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Crossing into the Southern Hemisphere

Today started with a number of heavy squalls, moments of serious rain and possibly wind. Sails came down and went up again at a rate to suggest our signalling to other vessels. Which were not there of course.

Subsequently we were invited to the pinrail chase. My notion had been a
general running towards any certain pin announced by an official, but there appeared to be more to that; we were entered by watch: red, blue and white teams and a company of permanent crew. Points were to be 
gained under judgement of Bosun, who declared himself subjective and assured us he would be cheating.

The competition was fierce. While the first round was indeed focused on being the first team to reach a certain pin the second and following rounds were increasingly difficult because of handicaps imposed by the authorities. Crew team was honoured with extra harassment. Eventually 
the teams were required to lower and set the inner jib at speed while Mikze engineered a supersquall with a firehose. Cheers sounded right up to the Brazilian coast when the crew team set out to do the same thing blindfolded and a second firehose was brought to bear.

After all the excitement the voyage crew enjoyed a quiet pre dinner drink. Today the watches were reshuffled for the second half of the journey. The permanent crew sailed the ship to give some rest to our guests. And so it came to be that yours truly steered the ship off into the sunset and wonderfully unknown futures…….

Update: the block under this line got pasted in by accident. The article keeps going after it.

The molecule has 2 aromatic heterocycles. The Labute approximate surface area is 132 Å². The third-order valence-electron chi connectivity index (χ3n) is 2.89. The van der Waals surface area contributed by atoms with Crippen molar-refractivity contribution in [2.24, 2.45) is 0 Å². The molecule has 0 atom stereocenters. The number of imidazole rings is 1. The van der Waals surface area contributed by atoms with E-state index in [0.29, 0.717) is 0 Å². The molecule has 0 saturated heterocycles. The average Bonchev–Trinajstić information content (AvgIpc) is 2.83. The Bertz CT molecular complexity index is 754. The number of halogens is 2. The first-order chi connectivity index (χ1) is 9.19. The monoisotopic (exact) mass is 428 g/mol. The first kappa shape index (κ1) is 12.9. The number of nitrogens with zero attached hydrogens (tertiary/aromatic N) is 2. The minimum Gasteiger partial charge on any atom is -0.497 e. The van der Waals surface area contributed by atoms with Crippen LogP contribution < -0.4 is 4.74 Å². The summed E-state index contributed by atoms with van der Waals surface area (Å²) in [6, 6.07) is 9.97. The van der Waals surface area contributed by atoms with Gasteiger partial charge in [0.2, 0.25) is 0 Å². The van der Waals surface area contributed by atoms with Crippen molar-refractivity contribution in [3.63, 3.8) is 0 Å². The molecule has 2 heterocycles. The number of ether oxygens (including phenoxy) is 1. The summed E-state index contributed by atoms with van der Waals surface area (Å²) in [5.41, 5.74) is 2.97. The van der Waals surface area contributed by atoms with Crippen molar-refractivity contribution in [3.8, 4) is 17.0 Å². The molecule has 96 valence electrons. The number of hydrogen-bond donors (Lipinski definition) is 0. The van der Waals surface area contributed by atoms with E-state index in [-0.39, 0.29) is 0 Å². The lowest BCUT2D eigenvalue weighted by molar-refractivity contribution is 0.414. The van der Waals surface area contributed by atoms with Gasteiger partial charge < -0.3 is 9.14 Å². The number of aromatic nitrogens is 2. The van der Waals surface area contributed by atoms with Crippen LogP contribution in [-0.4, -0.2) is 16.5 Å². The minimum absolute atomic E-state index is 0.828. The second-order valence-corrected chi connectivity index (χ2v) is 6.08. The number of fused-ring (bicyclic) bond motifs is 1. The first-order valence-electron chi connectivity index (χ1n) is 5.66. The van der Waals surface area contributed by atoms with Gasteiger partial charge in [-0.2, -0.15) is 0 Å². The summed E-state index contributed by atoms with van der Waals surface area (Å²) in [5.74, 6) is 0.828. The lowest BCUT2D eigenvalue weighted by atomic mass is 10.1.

The wind is fair and especially the direction has improved greatly. This brings us smooth sailing and a renewed drive in …maintenance. Scaffolding has been rigged on the front side of the wheelhouse to allow crew to scrape, sand and varnish the wood of the ships nerve centre. 
Benches and stairways are hauled up on the sloop deck to be given the same treatment. The grand ol’ lady needs constant loving care and attention and she certainly gets it. Meanwhile all sorts of special marks are reached; the “half-way-mark”, on a square rigger definitely not to be confused with the “point of no return”, the moment of crossing the orbit of the sun, which I would estimate we reach at 11 or 12 degrees south, and, most impressive of course, our crossing the equator.

No less than 35 pollywogs were on 
board that were severely evaluated by Neptune on His visit to the ship. As always accompanied by a large amount of court members He appeared to know a lot of all the shortcoming of us inexperienced youngsters. Each of us was to undergo a rather personal ordeal, called “test” to decide whether we would be fit to be promoted from pollywog to shellback. Meanwhile things were happening……. His Lowness’ barber seriously affected some…… As before, we sail on to distant horizons……….

Your shellback Loggerhead Turtle (formerly Rudi)

Picture: Neptune's Barber working on a Pollywog

Written by:
Rudi von Bartheld | Shipsdoctor

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